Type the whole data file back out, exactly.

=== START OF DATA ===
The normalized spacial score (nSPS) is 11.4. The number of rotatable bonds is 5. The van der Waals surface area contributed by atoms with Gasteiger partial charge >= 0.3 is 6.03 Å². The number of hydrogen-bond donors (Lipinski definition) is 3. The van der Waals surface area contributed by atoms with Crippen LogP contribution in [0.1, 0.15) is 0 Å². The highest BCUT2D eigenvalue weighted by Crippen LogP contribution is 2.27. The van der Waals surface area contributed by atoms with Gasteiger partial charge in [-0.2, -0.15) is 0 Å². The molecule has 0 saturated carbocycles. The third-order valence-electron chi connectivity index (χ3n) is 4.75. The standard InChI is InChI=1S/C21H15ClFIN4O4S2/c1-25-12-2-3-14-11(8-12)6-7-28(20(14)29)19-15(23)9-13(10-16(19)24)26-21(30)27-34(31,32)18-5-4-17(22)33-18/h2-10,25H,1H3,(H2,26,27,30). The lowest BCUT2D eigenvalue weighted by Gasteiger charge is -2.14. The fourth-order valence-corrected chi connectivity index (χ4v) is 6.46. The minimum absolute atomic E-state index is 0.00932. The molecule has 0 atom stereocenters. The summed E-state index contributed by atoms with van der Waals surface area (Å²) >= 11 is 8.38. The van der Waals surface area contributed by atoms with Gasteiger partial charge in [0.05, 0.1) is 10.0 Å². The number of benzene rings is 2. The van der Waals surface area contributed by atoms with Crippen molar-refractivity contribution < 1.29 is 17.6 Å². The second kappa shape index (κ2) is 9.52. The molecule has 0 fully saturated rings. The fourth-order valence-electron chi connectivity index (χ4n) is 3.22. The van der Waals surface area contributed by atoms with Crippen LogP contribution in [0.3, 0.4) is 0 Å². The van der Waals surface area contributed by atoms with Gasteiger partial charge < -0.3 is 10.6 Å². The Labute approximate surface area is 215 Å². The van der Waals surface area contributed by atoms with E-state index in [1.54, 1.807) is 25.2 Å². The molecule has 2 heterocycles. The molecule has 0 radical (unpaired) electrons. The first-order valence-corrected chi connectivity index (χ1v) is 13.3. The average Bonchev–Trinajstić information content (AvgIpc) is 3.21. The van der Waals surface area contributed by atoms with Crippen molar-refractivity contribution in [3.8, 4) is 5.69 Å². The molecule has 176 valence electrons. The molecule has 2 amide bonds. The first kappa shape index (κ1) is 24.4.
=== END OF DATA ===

The normalized spacial score (nSPS) is 11.4. The number of rotatable bonds is 5. The van der Waals surface area contributed by atoms with Gasteiger partial charge >= 0.3 is 6.03 Å². The number of hydrogen-bond donors (Lipinski definition) is 3. The van der Waals surface area contributed by atoms with Crippen LogP contribution in [0.1, 0.15) is 0 Å². The highest BCUT2D eigenvalue weighted by Crippen LogP contribution is 2.27. The van der Waals surface area contributed by atoms with Gasteiger partial charge in [-0.2, -0.15) is 0 Å². The molecule has 0 saturated carbocycles. The third-order valence-electron chi connectivity index (χ3n) is 4.75. The standard InChI is InChI=1S/C21H15ClFIN4O4S2/c1-25-12-2-3-14-11(8-12)6-7-28(20(14)29)19-15(23)9-13(10-16(19)24)26-21(30)27-34(31,32)18-5-4-17(22)33-18/h2-10,25H,1H3,(H2,26,27,30). The lowest BCUT2D eigenvalue weighted by Gasteiger charge is -2.14. The fourth-order valence-corrected chi connectivity index (χ4v) is 6.46. The minimum absolute atomic E-state index is 0.00932. The molecule has 0 atom stereocenters. The summed E-state index contributed by atoms with van der Waals surface area (Å²) >= 11 is 8.38. The van der Waals surface area contributed by atoms with Gasteiger partial charge in [0.05, 0.1) is 10.0 Å². The number of benzene rings is 2. The van der Waals surface area contributed by atoms with Crippen molar-refractivity contribution < 1.29 is 17.6 Å². The second kappa shape index (κ2) is 9.52. The molecule has 0 fully saturated rings. The fourth-order valence-electron chi connectivity index (χ4n) is 3.22. The van der Waals surface area contributed by atoms with Crippen LogP contribution in [0.3, 0.4) is 0 Å². The van der Waals surface area contributed by atoms with Gasteiger partial charge < -0.3 is 10.6 Å². The Labute approximate surface area is 215 Å². The van der Waals surface area contributed by atoms with E-state index in [1.54, 1.807) is 25.2 Å². The molecule has 2 heterocycles. The molecule has 0 radical (unpaired) electrons. The first-order valence-corrected chi connectivity index (χ1v) is 13.3. The average Bonchev–Trinajstić information content (AvgIpc) is 3.21. The van der Waals surface area contributed by atoms with Crippen molar-refractivity contribution in [3.8, 4) is 5.69 Å². The molecule has 176 valence electrons. The molecule has 2 amide bonds. The first kappa shape index (κ1) is 24.4.